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What changes are being made to right to work checks?

Posted on 05th July 2021 in Employment

Posted by

Joanna Parry

Associate and Solicitor
What changes are being made to right to work checks?

What changes are being made to right to work checks in the UK from 1 July 2021?

Following ‘Brexit’ on 1 January 2021 citizens from the EU, European Economic Area (EEA) and Switzerland already living in the UK were given 6 months to apply through the EU Settlement Scheme if they wanted to continue living and working in the UK. This ‘grace period’ ended on 30 June 2021 and the government has published updated guidance on right to work checks from 1 July 2021. Here we answer common FAQs about the key right to work changes;


What was the position before 1 July 2021?

During the period 1 January 2021 to 30 June 2021 employers were able to continue to accept an EU, EEA or Swiss passport (or a national ID card) as evidence for right to work check purposes. Employers were not expected to differentiate between those who entered the UK before or after 31 December 2020.


What happens after 1 July 2021?

From 1 July 2021 employers are no longer able to accept an EU, EEA or Swiss passport (or a national ID card) as evidence of a right to work. New or prospective EU/EEA/Swiss employees will now need to provide right to work documents in the same way as non-EU nationals or, if they have applied through the EU Settlement Scheme, will have their right to work checked online using a ‘share code’ and the employee’s date of birth (more information can be found here). This share code is requested from the Home Office by the employee, who is then issued with an electronically generated code. The employee must provide you with the share code (which is only valid for 30 days) and a date of birth which you must then input into the Home Office online service. You will then be presented with a downloadable PDF certificate confirming whether the employee has the right to work in the UK or not. It should be noted that EU nationals who have had their application approved through the EU Settlement Scheme will not receive a physical card showing their settled or pre-settled status. Their status is only available to view online. 




What about those who are awaiting confirmation of their EU Settlement Scheme application?

EU nationals who have applied for settled or pre-settled status before 30 June 2021 may still be awaiting confirmation of their EU Settlement Scheme application. They will continue to have the right to work until their application is finally decided. From 1 July 2021, if they have an outstanding application, they will receive a Certificate of Application or an email confirming receipt of their application. Certificates of Application may have been issued digitally and, if so, the employer can use the online right to work service to obtain evidence of their right to work immediately provided that the individual gives the employer a share code (as explained above).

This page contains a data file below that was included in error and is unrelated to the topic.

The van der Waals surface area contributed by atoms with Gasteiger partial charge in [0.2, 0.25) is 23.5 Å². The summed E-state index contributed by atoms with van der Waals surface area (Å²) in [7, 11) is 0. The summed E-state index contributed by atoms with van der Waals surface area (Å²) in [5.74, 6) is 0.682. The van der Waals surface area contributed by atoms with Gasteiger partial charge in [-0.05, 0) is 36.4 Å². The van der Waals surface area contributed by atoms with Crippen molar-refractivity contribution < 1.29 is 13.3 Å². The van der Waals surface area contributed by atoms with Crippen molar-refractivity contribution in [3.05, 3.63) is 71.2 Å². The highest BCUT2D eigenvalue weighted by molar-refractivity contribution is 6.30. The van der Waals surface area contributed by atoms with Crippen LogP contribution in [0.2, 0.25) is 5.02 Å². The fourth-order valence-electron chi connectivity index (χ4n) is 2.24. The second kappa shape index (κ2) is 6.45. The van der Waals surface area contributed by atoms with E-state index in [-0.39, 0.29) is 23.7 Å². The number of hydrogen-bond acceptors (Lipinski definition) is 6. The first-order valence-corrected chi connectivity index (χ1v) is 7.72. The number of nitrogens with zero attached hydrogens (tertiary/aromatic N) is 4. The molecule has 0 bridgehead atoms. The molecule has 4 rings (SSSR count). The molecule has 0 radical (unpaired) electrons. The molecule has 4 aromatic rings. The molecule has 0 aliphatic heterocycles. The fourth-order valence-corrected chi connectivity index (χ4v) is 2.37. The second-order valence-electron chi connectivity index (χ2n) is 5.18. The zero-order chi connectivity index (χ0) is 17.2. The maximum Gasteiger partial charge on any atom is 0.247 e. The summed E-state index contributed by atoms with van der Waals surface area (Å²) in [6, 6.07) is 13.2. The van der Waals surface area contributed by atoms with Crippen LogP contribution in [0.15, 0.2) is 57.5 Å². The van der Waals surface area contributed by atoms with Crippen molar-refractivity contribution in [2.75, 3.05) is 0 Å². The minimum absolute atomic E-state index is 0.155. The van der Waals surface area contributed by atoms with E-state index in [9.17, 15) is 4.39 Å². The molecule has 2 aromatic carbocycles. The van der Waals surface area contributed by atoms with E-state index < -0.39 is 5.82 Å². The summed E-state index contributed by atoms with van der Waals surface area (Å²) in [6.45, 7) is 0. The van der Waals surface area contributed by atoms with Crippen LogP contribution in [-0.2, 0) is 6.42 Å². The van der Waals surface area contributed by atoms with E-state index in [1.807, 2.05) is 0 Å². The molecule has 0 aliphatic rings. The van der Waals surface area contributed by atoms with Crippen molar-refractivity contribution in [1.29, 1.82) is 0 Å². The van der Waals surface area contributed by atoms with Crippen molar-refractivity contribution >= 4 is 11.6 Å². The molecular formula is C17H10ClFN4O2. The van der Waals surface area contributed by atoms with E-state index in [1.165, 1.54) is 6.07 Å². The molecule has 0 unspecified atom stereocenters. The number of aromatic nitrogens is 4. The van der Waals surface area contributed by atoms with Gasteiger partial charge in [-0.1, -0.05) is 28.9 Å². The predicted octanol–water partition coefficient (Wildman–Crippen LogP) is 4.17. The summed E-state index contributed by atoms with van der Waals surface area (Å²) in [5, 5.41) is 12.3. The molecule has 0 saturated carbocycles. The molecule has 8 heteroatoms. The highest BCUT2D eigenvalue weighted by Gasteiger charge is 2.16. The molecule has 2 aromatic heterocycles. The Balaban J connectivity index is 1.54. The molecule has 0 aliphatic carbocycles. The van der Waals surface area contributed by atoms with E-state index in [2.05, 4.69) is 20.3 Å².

If an individual only has a paper Certificate of Application or an email confirming receipt of their application, this will not of itself be sufficient evidence of a right to work. The employer must also submit an enquiry under the Employer Checking Service. The Home Office will then send the employer a Positive Verification Notice to confirm that the individual has the right to work. This will last for 6 months and should be retained along with a copy of the Certificate of Application/email confirmation. It is advisable to diarise a review of the employee’s EU Settlement Scheme application in good time before the Positive Verification Notice has expired.


What about Irish citizens?

The changes will not apply to Irish citizens. Under the Common Travel Area arrangement, British and Irish citizens can move and work freely and reside in either jurisdiction as before.


Do I need to carry out retrospective checks on my existing employees?

No. Employers do not need to carry out retrospective right to work checks on any EU, EEA or Swiss employees providing they were employed, and adequate right to work checks were carried out, before 1 July 2021.


What do I need to do now?

It is really important that employers are aware of these changes to the right to work checks. If you get it wrong, you face a civil penalty of up to £20,000 per person if you employ an illegal worker and have not carried out a correct right to work check. Make sure your HR team or those who deal with right to work checks are aware of the changes and happy they know what can and cannot be accepted as evidence.


Find out more

For further information or specific advice on right to work checks please contact the dedicated employment team.

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